I See London I See France
By Paulita Kincer
Publisher: Oblique Presse
Release Date: December 13, 2013
Genre: Women’s Fiction
Length: 246 Pages
About the book:
When her husband of a dozen years walks out in a huff, Caroline Sommers walks out too – to Europe, with her kids after impulsively selling her minivan for travel money. Tired of being the perfect wife, she escapes to rediscover herself, and possibly rekindle the unrequited love of a Frenchman from her college days. While shepherding her kids from London to Scotland then Paris to Provence, she finds herself at a crossroads. Does she choose love, or lust, in the arms of a European man, or should she try again with the father of her children and the man she truly loved, once?
FTC Disclosure: I received a complimentary copy of this book via NetGalley as a part of a book tour in exchange for a fair and honest review.With a marriage on the rocks and a family in need of an intervention, a woman at a crossroads in her life is the key player in Paulita Kincer’s I See London, I See France. The well-developed characters, engaging dialog and the perfect level of emotional angst grabbed my attention from the beginning, and kept me involved in the story, waiting for what was to come. The well-paced plot, the depiction of her characters experiences abroad and the excellent character development all combine to make Ms. Kincer’s book an enjoyable reading experience.When Caroline Sommers husband Scott walks out in the middle of an argument after twelve years of marriage and three children, Caroline is confused and wonders when she lost her identity and her value as a woman. Deciding to take control of her life again, Caroline sells her van and plans to take her three children, Jack, Maggie and Henry, to Europe, where she travelled as a young woman and knew who she was. She hopes to rediscover who she is as a woman and a mother on their journey.Scott Sommers doesn’t understand how things in his life have gotten so out of control. After all he goes to work every day and brings his paycheck home to his family. What more could they want? When Caroline takes the children to Europe, without telling him her plans, Scott will have to decide what comes first – his career and a life without his wife and children or a chance to get things back on track and become the father and husband he’s always wanted to be.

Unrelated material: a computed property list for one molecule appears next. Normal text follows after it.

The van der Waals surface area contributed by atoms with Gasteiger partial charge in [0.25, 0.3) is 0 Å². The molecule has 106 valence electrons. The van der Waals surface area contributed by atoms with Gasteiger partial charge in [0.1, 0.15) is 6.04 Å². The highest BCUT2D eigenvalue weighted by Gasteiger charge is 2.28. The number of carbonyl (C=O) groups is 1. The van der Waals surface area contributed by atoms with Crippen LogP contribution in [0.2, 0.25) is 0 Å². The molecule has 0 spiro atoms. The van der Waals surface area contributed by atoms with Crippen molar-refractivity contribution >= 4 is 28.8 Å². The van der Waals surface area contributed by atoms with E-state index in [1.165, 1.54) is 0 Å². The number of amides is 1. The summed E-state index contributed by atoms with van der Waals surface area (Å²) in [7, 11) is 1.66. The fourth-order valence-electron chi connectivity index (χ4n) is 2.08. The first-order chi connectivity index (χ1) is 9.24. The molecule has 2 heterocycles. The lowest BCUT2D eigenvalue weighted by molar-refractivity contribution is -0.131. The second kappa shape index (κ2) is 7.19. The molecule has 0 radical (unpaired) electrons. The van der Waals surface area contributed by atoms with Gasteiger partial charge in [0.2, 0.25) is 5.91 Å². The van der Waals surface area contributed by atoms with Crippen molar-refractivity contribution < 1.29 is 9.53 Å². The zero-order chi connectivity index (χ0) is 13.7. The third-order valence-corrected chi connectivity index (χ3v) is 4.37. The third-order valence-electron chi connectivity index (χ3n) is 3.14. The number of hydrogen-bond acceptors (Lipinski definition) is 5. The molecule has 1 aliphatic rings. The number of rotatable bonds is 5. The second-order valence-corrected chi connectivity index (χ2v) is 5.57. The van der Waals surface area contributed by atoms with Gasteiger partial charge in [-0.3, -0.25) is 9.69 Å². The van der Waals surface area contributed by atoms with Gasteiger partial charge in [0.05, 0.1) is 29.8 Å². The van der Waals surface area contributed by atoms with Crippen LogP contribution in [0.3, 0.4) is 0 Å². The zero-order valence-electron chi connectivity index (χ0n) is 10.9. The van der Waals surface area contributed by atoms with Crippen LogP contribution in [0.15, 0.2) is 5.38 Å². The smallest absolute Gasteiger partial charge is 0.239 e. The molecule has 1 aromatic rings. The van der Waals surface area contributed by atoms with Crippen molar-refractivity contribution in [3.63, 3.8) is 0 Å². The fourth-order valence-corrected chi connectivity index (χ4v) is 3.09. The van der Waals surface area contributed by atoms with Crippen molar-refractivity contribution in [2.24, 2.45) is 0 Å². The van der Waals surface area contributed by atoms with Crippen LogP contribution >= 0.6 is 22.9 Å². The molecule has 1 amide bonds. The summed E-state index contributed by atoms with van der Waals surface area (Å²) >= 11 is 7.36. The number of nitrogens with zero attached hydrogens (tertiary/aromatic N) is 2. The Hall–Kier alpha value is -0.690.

Using flashbacks to Caroline’s past as a young woman, Ms. Kincer takes us on Caroline’s journey with her children as they travel throughout Western Europe. Beginning in London, with the obligatory visit to the Tower of London and Buckingham Palace, Caroline thinks back to how much energy and life she had as a young woman and remembers her infatuation with Jean Marc, a Frenchman she met while working as a nanny for his best friend’s children. Ms. Kincer does a wonderful job contrasting the single Caroline against the woman she is today, a mother with three children and the responsibilities of running her own household. As she remembers who she was, Caroline realizes her insecurity is partly to blame for how she feels today. As Caroline begins her self-examination, she’ll discover she’s never really lost her identity; she’s grown and changed from who she was when she was single.Ms. Kincer does a great job using Caroline’s children, and their experiences as they travel to help Caroline remember the wonder of new discovery, the love she has for home and family and even her husband Scott. Ms. Kincer also does a good job developing Jack, Maggie and Henry as their own characters; they are inquisitive, thoughtful and likeable on their own. Their experiences on the trip, and their devotion to their father, help Caroline keep things centered as she rediscovers who she is.The secondary characters throughout the book are well developed and I especially liked Caroline’s two girlfriends at home, they help keep her grounded and encourage her to remember the good and the bad in her marriage. I also enjoyed meeting the people Caroline and her children encounter on their trip; it was especially fun watching Caroline as she gets to meet her French friends again and realizes how they’ve changed and grown, or not, throughout the years.Will Caroline realize she needs to give her marriage a second chance and that Scott isn’t the only one who made mistakes? Will Scott and Caroline confront their problems and deal with them as they need to in order to make their marriage stronger and save the family they both love? You’ll have to read I See London, I See France to find out. I really enjoyed it and look forward to reading more of Ms. Kincer’s work.My Rating: 5 out of 5 Crowns